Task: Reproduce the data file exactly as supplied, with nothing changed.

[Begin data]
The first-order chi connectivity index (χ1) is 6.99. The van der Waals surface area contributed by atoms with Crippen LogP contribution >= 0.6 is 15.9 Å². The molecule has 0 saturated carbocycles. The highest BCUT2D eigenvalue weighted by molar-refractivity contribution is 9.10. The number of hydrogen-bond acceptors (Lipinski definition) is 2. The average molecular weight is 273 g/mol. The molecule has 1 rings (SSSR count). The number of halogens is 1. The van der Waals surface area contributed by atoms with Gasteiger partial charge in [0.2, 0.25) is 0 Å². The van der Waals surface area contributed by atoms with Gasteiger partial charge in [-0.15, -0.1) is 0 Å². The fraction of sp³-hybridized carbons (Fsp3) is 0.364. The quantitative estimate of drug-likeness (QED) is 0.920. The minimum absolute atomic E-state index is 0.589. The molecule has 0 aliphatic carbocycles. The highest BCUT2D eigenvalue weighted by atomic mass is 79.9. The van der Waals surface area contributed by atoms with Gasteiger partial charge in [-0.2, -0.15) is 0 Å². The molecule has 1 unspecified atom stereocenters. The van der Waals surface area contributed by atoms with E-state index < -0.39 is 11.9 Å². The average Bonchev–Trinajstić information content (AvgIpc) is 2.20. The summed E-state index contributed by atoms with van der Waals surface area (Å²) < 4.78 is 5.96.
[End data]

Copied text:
The first-order chi connectivity index (χ1) is 6.99. The van der Waals surface area contributed by atoms with Crippen LogP contribution >= 0.6 is 15.9 Å². The molecule has 0 saturated carbocycles. The highest BCUT2D eigenvalue weighted by molar-refractivity contribution is 9.10. The number of hydrogen-bond acceptors (Lipinski definition) is 2. The average molecular weight is 273 g/mol. The molecule has 1 rings (SSSR count). The number of halogens is 1. The van der Waals surface area contributed by atoms with Gasteiger partial charge in [0.2, 0.25) is 0 Å². The van der Waals surface area contributed by atoms with Gasteiger partial charge in [-0.15, -0.1) is 0 Å². The fraction of sp³-hybridized carbons (Fsp3) is 0.364. The quantitative estimate of drug-likeness (QED) is 0.920. The minimum absolute atomic E-state index is 0.589. The molecule has 0 aliphatic carbocycles. The highest BCUT2D eigenvalue weighted by atomic mass is 79.9. The van der Waals surface area contributed by atoms with Gasteiger partial charge in [-0.2, -0.15) is 0 Å². The molecule has 1 unspecified atom stereocenters. The van der Waals surface area contributed by atoms with E-state index < -0.39 is 11.9 Å². The average Bonchev–Trinajstić information content (AvgIpc) is 2.20. The summed E-state index contributed by atoms with van der Waals surface area (Å²) < 4.78 is 5.96.